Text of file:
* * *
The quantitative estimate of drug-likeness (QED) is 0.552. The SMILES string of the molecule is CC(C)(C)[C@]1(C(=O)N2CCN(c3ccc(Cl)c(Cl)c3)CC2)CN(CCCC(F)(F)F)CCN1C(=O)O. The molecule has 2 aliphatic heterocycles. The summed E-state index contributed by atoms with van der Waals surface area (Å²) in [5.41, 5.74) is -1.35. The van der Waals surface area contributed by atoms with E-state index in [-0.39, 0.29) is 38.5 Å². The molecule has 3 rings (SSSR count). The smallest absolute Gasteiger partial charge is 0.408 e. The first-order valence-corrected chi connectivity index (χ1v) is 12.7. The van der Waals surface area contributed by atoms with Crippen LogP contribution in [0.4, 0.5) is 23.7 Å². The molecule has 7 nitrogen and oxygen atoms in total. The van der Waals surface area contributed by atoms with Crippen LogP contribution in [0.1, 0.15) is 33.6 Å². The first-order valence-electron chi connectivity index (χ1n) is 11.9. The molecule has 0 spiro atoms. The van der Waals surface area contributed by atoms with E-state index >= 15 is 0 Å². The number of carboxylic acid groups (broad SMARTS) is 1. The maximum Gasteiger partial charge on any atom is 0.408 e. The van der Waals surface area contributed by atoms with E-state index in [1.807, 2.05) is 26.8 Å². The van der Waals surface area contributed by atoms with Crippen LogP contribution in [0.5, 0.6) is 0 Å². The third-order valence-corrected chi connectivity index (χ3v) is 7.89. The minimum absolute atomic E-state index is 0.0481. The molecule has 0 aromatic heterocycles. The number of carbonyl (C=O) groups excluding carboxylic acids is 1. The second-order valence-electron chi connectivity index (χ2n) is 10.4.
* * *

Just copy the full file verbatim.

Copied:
The quantitative estimate of drug-likeness (QED) is 0.552. The SMILES string of the molecule is CC(C)(C)[C@]1(C(=O)N2CCN(c3ccc(Cl)c(Cl)c3)CC2)CN(CCCC(F)(F)F)CCN1C(=O)O. The molecule has 2 aliphatic heterocycles. The summed E-state index contributed by atoms with van der Waals surface area (Å²) in [5.41, 5.74) is -1.35. The van der Waals surface area contributed by atoms with E-state index in [-0.39, 0.29) is 38.5 Å². The molecule has 3 rings (SSSR count). The smallest absolute Gasteiger partial charge is 0.408 e. The first-order valence-corrected chi connectivity index (χ1v) is 12.7. The van der Waals surface area contributed by atoms with Crippen LogP contribution in [0.4, 0.5) is 23.7 Å². The molecule has 7 nitrogen and oxygen atoms in total. The van der Waals surface area contributed by atoms with Crippen LogP contribution in [0.1, 0.15) is 33.6 Å². The first-order valence-electron chi connectivity index (χ1n) is 11.9. The molecule has 0 spiro atoms. The van der Waals surface area contributed by atoms with E-state index >= 15 is 0 Å². The number of carboxylic acid groups (broad SMARTS) is 1. The maximum Gasteiger partial charge on any atom is 0.408 e. The van der Waals surface area contributed by atoms with E-state index in [1.807, 2.05) is 26.8 Å². The van der Waals surface area contributed by atoms with Crippen LogP contribution in [0.5, 0.6) is 0 Å². The third-order valence-corrected chi connectivity index (χ3v) is 7.89. The minimum absolute atomic E-state index is 0.0481. The molecule has 0 aromatic heterocycles. The number of carbonyl (C=O) groups excluding carboxylic acids is 1. The second-order valence-electron chi connectivity index (χ2n) is 10.4.